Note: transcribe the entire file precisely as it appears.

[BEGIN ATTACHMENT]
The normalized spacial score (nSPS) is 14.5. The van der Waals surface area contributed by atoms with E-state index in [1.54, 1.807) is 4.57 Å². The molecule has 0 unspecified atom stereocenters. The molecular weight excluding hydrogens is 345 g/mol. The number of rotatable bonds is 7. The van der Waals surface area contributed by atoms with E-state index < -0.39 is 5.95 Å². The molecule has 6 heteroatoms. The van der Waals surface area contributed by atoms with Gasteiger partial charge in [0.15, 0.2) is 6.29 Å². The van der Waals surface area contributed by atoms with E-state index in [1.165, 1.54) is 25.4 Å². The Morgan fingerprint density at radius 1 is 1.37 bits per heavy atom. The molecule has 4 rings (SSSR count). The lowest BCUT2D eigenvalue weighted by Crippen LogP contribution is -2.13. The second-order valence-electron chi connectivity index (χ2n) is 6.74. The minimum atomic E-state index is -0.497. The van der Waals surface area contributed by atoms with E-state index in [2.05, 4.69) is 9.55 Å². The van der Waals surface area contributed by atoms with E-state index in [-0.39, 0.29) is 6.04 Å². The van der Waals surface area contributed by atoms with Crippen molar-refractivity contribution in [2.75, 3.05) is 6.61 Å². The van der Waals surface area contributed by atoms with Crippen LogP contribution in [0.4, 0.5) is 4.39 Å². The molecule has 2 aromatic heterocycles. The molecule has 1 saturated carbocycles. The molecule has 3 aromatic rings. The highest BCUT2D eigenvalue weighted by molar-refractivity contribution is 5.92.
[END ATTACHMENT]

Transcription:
The normalized spacial score (nSPS) is 14.5. The van der Waals surface area contributed by atoms with E-state index in [1.54, 1.807) is 4.57 Å². The molecule has 0 unspecified atom stereocenters. The molecular weight excluding hydrogens is 345 g/mol. The number of rotatable bonds is 7. The van der Waals surface area contributed by atoms with E-state index < -0.39 is 5.95 Å². The molecule has 6 heteroatoms. The van der Waals surface area contributed by atoms with Gasteiger partial charge in [0.15, 0.2) is 6.29 Å². The van der Waals surface area contributed by atoms with E-state index in [1.165, 1.54) is 25.4 Å². The Morgan fingerprint density at radius 1 is 1.37 bits per heavy atom. The molecule has 4 rings (SSSR count). The lowest BCUT2D eigenvalue weighted by Crippen LogP contribution is -2.13. The second-order valence-electron chi connectivity index (χ2n) is 6.74. The minimum atomic E-state index is -0.497. The van der Waals surface area contributed by atoms with E-state index in [2.05, 4.69) is 9.55 Å². The van der Waals surface area contributed by atoms with E-state index in [-0.39, 0.29) is 6.04 Å². The van der Waals surface area contributed by atoms with Crippen molar-refractivity contribution in [2.75, 3.05) is 6.61 Å². The van der Waals surface area contributed by atoms with Crippen LogP contribution in [0.4, 0.5) is 4.39 Å². The molecule has 2 aromatic heterocycles. The molecule has 1 saturated carbocycles. The molecule has 3 aromatic rings. The highest BCUT2D eigenvalue weighted by molar-refractivity contribution is 5.92.